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I am following Ryan Bates' Railscast on submitting payments to Stripe. He removes the name attribute of the credit card info so that no credit card info gets submitted to the server, only to Stripe through an ajax call.

This doesn't play well with jQuery Validation since it requires a name attribute.

I finally decided to go back to using the name attribute but set it to null in the Stripe callback.

My question is whether this is still a good, secure practice.

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2 Answers 2

up vote 5 down vote accepted

The reason we recommend not putting the name attributes in the form fields, is so that you can be sure that the inputs will never be submitted to your server. This could happen, for example, if there was a JavaScript error in your client-side code capturing the form submit event.

Having said that, it's just a precaution, not a requirement.

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For PCI complacency submitting card details via ajax is not recommended. I deal with card processing quite a lot ant the best course of action is:

  1. make sure that the page on SSL connection (HTTPS)
  2. use the normal form POST method
  3. make sure your server configurations follow the PCI compliance requirements
  4. never store card details

you can read more about PCI compliance here:

do note if you follow the proper PCI compliance requirements the company that processes card details will have no problem becoming PCI compliant. A lot of Banks are already started enforcing their clients to follow PCI compliancy as necessary requirement.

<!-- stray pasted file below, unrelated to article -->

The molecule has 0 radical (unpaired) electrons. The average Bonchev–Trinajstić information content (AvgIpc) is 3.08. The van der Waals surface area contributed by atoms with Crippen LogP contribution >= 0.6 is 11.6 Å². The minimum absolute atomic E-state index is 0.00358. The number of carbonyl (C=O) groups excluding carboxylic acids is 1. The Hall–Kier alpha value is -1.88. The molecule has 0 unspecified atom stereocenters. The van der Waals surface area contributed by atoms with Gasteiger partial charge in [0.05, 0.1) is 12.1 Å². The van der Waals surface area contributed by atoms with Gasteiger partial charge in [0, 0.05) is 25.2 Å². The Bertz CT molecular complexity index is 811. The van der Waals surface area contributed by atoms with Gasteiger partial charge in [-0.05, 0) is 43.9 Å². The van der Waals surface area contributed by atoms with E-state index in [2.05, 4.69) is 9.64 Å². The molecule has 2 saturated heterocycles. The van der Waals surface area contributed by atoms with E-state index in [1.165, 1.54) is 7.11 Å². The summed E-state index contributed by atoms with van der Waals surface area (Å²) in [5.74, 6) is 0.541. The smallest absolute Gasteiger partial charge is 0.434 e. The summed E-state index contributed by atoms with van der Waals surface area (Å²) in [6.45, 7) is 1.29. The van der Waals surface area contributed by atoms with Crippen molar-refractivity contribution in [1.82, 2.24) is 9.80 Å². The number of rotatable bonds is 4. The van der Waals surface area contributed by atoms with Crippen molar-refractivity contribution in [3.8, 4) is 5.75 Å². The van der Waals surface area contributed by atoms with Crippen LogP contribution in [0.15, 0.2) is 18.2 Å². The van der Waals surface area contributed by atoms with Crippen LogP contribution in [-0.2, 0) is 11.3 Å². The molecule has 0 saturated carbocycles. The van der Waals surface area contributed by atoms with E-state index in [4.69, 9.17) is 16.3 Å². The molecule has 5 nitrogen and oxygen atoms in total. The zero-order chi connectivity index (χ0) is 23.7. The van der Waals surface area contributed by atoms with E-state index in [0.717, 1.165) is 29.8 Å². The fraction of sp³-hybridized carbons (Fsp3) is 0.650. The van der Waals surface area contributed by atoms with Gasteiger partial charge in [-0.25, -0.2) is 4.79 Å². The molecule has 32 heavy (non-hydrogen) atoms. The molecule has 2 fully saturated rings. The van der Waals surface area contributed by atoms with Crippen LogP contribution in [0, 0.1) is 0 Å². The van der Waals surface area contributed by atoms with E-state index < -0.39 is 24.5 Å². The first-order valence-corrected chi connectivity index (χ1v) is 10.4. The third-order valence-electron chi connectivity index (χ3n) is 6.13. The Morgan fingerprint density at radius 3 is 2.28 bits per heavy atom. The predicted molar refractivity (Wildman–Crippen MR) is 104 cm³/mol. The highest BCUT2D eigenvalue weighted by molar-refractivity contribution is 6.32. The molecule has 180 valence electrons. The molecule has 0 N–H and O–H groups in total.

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I should note that in this case the card details go straight to, over a SSL connection and is entirely secure and PCI compliant. Stripe has the most stringent level of PCI compliance in the industry. –  Alex MacCaw Jan 27 '13 at 18:38
Hi Alex, but if you want to submit the details from your website via AJAX then you're submitting from a non secure connection (if you're website doesn't have a SSL certificate) to a secure connection which is not recommended to do with javascript at all. Another thing is how will you handle 3D secure? It would be helpful if you would outline the whole process of your payment (checkout) solution, outlining what you want to achieve in more detail. –  Alex Jan 27 '13 at 19:47
Hey Alex. Yes, we do require merchants to use SSL on their checkout pages, but as long as they're using Stripe.js then they're PCI compliant. As you say, we don't support 3D secure. I should mention that I work at Stripe and wrote the current version of Stripe.js. –  Alex MacCaw Jan 27 '13 at 20:21
Well it is all down to the developer on what technology he want's to use, in my opinion the simpler technology used the easier it is to maintain a higher level of security. As an example if you use the simple submit method you don't have to worry about JS errors or because of a slow internet connection the javascripts do not finish initiating, this can cause an inconvenience to the customer. The faster and responsive the page is the more likely the customer will finish their checkout and a basket abandonment will not occur. –  Alex Jan 27 '13 at 21:22
Thank you both for your help! Alex 1, I hadn't considered js errors allowing for the accidental submission of the cc info to the servers. I considered simply filtering that info from server logs, but in the end I wrote my own validations—not using jQuery Validation—that only check the length of the cc and presence of cvv. This may result in a handful of extra ajax calls to Stripe but seems safer. –  evanbikes Jan 28 '13 at 14:39

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